I attended a talk at DCentral presented by NFTPro CEO Christian Ferri. The talk was titled “Enterprise NFTs with NFTPro”, and the theme was that “Enterprises will drive NFT mass adoption”. I don’t disagree with this at all, but it does offer up a weird paradox with the grounding philosophy of decentralization.
I unfortunately didn’t get the chance to speak with Chrisitan after to ask if there were lines in the sand between NFTs as an asset and core decentralization. However they do go hand in hand to most and for the purpose of this article will by synonymous.
The current mood of the movement is that big business/centralization is bad. In fact, the password at DCentral was “F#ckBank$”. Willaim Quigley, Co-founder of WAX put it well in his presentation, “If you told me, in 1999, that in 21 years the Internet would be controlled by 10 companies – companies that regulate and monitor what you can post, what you can see, and what you can access – that would have seemed crazy! But here we are.”
We stand at an interesting crossroads of the NFT movement where large brands and businesses are starting to take the technology seriously. Before they would have thrown a few dollars into an innovation program to pilot a blockchain solution more for marketing than serious adoption. Now they are seeing the dollar signs and potential.
Is this bad? No. Is this unexpected? No.
To paraphrase Elon Musk in an interview that I can’t find, “The whole point of a company is to create more value than what goes in, if it doesn’t do that then why does it exist?” So is it crazy to think that once a viable revenue and profit channel opens up enterprises wouldn’t jump on it? Of course it is.
I fully agree that large businesses will drive mass adoption of NFTs, metaverse, and blockchain as a whole. I do not see this as a bad thing. I actually welcome it. What I do not support is hard headed early adopters who see enemies rather than allies. We are at a point in time where we should welcome the education of businesses and brands on how to interact, view, perceive, and engage with the metaverse. They are looking to the early adopters and asking, “how do we do this?” Giving them a “f*ck you” attitude isn’t going to help anyone.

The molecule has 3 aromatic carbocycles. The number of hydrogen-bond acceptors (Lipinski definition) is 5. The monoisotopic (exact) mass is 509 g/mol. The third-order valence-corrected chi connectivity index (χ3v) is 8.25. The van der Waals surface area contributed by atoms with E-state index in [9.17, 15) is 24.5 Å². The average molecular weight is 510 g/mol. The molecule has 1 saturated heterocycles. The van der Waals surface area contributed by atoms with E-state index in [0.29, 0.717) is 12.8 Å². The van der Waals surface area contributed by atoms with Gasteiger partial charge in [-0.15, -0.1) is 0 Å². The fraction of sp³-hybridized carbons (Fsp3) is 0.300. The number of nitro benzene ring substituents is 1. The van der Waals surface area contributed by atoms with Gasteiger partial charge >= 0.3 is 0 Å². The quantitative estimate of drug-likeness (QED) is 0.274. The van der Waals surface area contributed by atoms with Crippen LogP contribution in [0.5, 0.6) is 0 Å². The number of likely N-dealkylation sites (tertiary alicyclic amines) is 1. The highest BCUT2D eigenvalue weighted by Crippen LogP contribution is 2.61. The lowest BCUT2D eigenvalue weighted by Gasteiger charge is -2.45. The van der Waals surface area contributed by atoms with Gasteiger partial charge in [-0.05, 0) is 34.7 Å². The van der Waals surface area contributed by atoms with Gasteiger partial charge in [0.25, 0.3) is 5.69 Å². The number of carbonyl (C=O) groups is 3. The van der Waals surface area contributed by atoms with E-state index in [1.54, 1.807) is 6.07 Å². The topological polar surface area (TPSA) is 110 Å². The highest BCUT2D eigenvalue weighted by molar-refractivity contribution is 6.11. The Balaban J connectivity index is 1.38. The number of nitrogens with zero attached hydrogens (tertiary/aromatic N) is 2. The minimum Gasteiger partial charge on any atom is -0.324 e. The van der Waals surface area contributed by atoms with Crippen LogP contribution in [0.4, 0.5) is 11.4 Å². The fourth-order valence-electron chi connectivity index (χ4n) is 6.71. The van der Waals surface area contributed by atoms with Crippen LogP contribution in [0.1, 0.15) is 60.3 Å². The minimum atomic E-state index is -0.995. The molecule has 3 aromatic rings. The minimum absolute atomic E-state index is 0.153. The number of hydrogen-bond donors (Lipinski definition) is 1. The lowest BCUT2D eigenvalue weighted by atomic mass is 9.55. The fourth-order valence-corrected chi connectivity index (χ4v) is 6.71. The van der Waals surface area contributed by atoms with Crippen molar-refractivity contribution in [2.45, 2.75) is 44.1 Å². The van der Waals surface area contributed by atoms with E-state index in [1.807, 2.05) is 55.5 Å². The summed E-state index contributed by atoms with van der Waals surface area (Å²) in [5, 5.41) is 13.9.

In order to educate we first need to understand what enterprises care about. Christian lays it out well in his DCentral presentation. They care about 4 things:
- High-margin revenue
- Engaging with a younger demographic
- Cross-selling physical products
- Control/risk containment
So how do NFTs check these boxes?
Product companies on a good day will get around 30% profit margin on a physical good after OPEX and CAPEX spend to produce it. The margin to create for NFTs can be as high as 95%.
Engaging with a younger demographic
This one should be obvious. If you don’t target younger audiences your market will eventually die off. Literally. NFTs are seeing excellent adoption with younger generations. While young demographics are usually faster to adopt emerging technologies, this trend is accelerated by NFTs seeing strong adoption with collectibles, art, and gaming.
Cross-selling physical products
Being able to link a digital good to a physical one allows for value to be created in two markets simultaneously. Many brands are offering NFTs to tie-in with physical products or even offering physical rewards and experiences for NFT holders.
Brand control is everything. It’s hard to keep people from knocking off Nikes in the physical but pretty easy to do in the digital. As a business, being able to control your environment is always top of mind. This is why Nike recently acquired a virtual sneaker company.
As you can see, NFTs are a business’ ideal product. Now that there is a proven market the interest is there. What we, as the early creators of the space, can do now is show them the path. That’s not to say that we should lay down the banner of decentralization, but that corporate entities are coming, whether we like it or not. We can either choose to accept them and coach them in the right direction, or put up walls that will only lead to a more divided future and ultimately do nothing to stop the inevitable.